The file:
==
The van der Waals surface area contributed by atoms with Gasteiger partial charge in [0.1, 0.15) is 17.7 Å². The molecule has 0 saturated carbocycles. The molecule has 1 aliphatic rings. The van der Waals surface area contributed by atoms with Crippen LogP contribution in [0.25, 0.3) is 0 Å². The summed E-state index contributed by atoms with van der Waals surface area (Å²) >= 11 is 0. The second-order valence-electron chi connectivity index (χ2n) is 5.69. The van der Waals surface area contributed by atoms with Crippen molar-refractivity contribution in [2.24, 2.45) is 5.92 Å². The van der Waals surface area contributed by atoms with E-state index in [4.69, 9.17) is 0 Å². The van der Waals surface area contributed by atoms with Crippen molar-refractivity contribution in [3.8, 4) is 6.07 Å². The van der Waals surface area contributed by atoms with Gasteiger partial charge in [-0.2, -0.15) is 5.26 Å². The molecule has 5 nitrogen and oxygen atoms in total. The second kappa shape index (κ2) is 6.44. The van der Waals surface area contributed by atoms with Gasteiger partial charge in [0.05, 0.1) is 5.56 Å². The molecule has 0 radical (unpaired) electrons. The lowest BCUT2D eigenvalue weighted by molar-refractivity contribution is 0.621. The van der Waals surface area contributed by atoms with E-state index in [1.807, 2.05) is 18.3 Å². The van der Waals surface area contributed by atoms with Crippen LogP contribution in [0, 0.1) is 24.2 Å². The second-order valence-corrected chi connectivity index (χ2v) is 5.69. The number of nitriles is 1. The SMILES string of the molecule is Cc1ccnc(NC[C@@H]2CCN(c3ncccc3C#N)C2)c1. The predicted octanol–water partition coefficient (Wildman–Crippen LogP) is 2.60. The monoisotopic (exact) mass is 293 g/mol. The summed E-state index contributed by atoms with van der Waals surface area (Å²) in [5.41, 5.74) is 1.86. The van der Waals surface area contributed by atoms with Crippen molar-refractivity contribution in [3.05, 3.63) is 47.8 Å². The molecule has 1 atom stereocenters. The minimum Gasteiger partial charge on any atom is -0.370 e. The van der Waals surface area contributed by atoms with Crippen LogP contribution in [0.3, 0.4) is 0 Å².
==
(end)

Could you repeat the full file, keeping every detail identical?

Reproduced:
The van der Waals surface area contributed by atoms with Gasteiger partial charge in [0.1, 0.15) is 17.7 Å². The molecule has 0 saturated carbocycles. The molecule has 1 aliphatic rings. The van der Waals surface area contributed by atoms with Crippen LogP contribution in [0.25, 0.3) is 0 Å². The summed E-state index contributed by atoms with van der Waals surface area (Å²) >= 11 is 0. The second-order valence-electron chi connectivity index (χ2n) is 5.69. The van der Waals surface area contributed by atoms with Crippen molar-refractivity contribution in [2.24, 2.45) is 5.92 Å². The van der Waals surface area contributed by atoms with E-state index in [4.69, 9.17) is 0 Å². The van der Waals surface area contributed by atoms with Crippen molar-refractivity contribution in [3.8, 4) is 6.07 Å². The van der Waals surface area contributed by atoms with Gasteiger partial charge in [-0.2, -0.15) is 5.26 Å². The molecule has 5 nitrogen and oxygen atoms in total. The second kappa shape index (κ2) is 6.44. The van der Waals surface area contributed by atoms with Gasteiger partial charge in [0.05, 0.1) is 5.56 Å². The molecule has 0 radical (unpaired) electrons. The lowest BCUT2D eigenvalue weighted by molar-refractivity contribution is 0.621. The van der Waals surface area contributed by atoms with E-state index in [1.807, 2.05) is 18.3 Å². The van der Waals surface area contributed by atoms with Crippen LogP contribution in [0, 0.1) is 24.2 Å². The second-order valence-corrected chi connectivity index (χ2v) is 5.69. The number of nitriles is 1. The SMILES string of the molecule is Cc1ccnc(NC[C@@H]2CCN(c3ncccc3C#N)C2)c1. The predicted octanol–water partition coefficient (Wildman–Crippen LogP) is 2.60. The monoisotopic (exact) mass is 293 g/mol. The summed E-state index contributed by atoms with van der Waals surface area (Å²) in [5.41, 5.74) is 1.86. The van der Waals surface area contributed by atoms with Crippen molar-refractivity contribution in [3.05, 3.63) is 47.8 Å². The molecule has 1 atom stereocenters. The minimum Gasteiger partial charge on any atom is -0.370 e. The van der Waals surface area contributed by atoms with Crippen LogP contribution in [0.3, 0.4) is 0 Å².